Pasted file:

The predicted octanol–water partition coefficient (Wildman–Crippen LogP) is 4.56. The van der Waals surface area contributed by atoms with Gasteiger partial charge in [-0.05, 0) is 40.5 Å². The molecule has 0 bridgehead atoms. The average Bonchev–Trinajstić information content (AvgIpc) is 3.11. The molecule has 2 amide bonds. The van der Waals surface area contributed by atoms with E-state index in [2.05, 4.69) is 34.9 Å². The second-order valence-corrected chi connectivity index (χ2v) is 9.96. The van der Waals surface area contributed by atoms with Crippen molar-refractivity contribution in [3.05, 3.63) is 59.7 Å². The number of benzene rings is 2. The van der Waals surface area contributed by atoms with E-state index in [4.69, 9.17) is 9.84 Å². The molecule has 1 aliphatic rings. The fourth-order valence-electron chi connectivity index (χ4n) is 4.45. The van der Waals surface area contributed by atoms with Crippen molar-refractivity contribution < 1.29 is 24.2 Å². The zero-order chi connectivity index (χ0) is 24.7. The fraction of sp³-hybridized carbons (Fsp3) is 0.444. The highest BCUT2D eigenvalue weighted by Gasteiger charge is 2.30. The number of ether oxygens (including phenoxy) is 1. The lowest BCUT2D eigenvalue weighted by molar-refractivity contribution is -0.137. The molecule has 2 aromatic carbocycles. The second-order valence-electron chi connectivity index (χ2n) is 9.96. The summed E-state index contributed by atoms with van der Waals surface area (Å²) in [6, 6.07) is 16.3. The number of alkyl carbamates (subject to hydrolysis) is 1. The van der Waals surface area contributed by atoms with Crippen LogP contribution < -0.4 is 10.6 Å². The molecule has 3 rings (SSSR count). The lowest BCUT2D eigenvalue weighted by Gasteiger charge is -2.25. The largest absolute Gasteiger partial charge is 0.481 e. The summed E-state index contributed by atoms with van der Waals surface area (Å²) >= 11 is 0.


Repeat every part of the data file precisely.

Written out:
The predicted octanol–water partition coefficient (Wildman–Crippen LogP) is 4.56. The van der Waals surface area contributed by atoms with Gasteiger partial charge in [-0.05, 0) is 40.5 Å². The molecule has 0 bridgehead atoms. The average Bonchev–Trinajstić information content (AvgIpc) is 3.11. The molecule has 2 amide bonds. The van der Waals surface area contributed by atoms with E-state index in [2.05, 4.69) is 34.9 Å². The second-order valence-corrected chi connectivity index (χ2v) is 9.96. The van der Waals surface area contributed by atoms with Crippen molar-refractivity contribution in [3.05, 3.63) is 59.7 Å². The number of benzene rings is 2. The van der Waals surface area contributed by atoms with E-state index in [4.69, 9.17) is 9.84 Å². The molecule has 1 aliphatic rings. The fourth-order valence-electron chi connectivity index (χ4n) is 4.45. The van der Waals surface area contributed by atoms with Crippen molar-refractivity contribution < 1.29 is 24.2 Å². The zero-order chi connectivity index (χ0) is 24.7. The fraction of sp³-hybridized carbons (Fsp3) is 0.444. The highest BCUT2D eigenvalue weighted by Gasteiger charge is 2.30. The number of ether oxygens (including phenoxy) is 1. The lowest BCUT2D eigenvalue weighted by molar-refractivity contribution is -0.137. The molecule has 2 aromatic carbocycles. The second-order valence-electron chi connectivity index (χ2n) is 9.96. The summed E-state index contributed by atoms with van der Waals surface area (Å²) in [6, 6.07) is 16.3. The number of alkyl carbamates (subject to hydrolysis) is 1. The van der Waals surface area contributed by atoms with Crippen LogP contribution < -0.4 is 10.6 Å². The molecule has 3 rings (SSSR count). The lowest BCUT2D eigenvalue weighted by Gasteiger charge is -2.25. The largest absolute Gasteiger partial charge is 0.481 e. The summed E-state index contributed by atoms with van der Waals surface area (Å²) >= 11 is 0.